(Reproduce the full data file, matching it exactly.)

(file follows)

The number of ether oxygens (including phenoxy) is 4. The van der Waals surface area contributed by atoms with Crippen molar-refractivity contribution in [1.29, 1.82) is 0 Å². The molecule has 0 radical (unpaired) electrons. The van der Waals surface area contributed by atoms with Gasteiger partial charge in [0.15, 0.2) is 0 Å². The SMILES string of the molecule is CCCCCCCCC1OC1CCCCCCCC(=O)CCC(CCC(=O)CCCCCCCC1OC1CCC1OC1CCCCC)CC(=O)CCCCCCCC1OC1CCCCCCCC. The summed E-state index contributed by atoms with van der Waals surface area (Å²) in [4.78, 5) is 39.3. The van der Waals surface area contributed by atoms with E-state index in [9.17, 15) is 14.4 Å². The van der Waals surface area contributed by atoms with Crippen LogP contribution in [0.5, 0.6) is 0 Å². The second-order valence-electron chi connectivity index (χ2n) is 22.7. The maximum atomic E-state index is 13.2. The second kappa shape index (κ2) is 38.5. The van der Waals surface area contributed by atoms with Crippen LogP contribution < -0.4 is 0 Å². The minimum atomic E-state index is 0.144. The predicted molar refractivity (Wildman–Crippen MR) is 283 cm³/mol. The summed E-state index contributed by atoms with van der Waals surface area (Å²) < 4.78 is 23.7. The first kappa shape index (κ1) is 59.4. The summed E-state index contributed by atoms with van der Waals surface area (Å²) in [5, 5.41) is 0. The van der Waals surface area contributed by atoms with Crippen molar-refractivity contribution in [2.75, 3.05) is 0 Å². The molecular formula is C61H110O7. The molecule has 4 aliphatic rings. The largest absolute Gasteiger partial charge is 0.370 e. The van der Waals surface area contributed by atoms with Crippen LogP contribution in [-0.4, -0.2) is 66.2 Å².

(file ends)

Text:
The number of ether oxygens (including phenoxy) is 4. The van der Waals surface area contributed by atoms with Crippen molar-refractivity contribution in [1.29, 1.82) is 0 Å². The molecule has 0 radical (unpaired) electrons. The van der Waals surface area contributed by atoms with Gasteiger partial charge in [0.15, 0.2) is 0 Å². The SMILES string of the molecule is CCCCCCCCC1OC1CCCCCCCC(=O)CCC(CCC(=O)CCCCCCCC1OC1CCC1OC1CCCCC)CC(=O)CCCCCCCC1OC1CCCCCCCC. The summed E-state index contributed by atoms with van der Waals surface area (Å²) in [4.78, 5) is 39.3. The van der Waals surface area contributed by atoms with E-state index in [9.17, 15) is 14.4 Å². The van der Waals surface area contributed by atoms with Crippen LogP contribution in [0.5, 0.6) is 0 Å². The second-order valence-electron chi connectivity index (χ2n) is 22.7. The maximum atomic E-state index is 13.2. The second kappa shape index (κ2) is 38.5. The van der Waals surface area contributed by atoms with Crippen LogP contribution < -0.4 is 0 Å². The minimum atomic E-state index is 0.144. The predicted molar refractivity (Wildman–Crippen MR) is 283 cm³/mol. The summed E-state index contributed by atoms with van der Waals surface area (Å²) < 4.78 is 23.7. The first kappa shape index (κ1) is 59.4. The summed E-state index contributed by atoms with van der Waals surface area (Å²) in [5, 5.41) is 0. The van der Waals surface area contributed by atoms with Crippen molar-refractivity contribution in [2.75, 3.05) is 0 Å². The molecular formula is C61H110O7. The molecule has 4 aliphatic rings. The largest absolute Gasteiger partial charge is 0.370 e. The van der Waals surface area contributed by atoms with Crippen LogP contribution in [-0.4, -0.2) is 66.2 Å².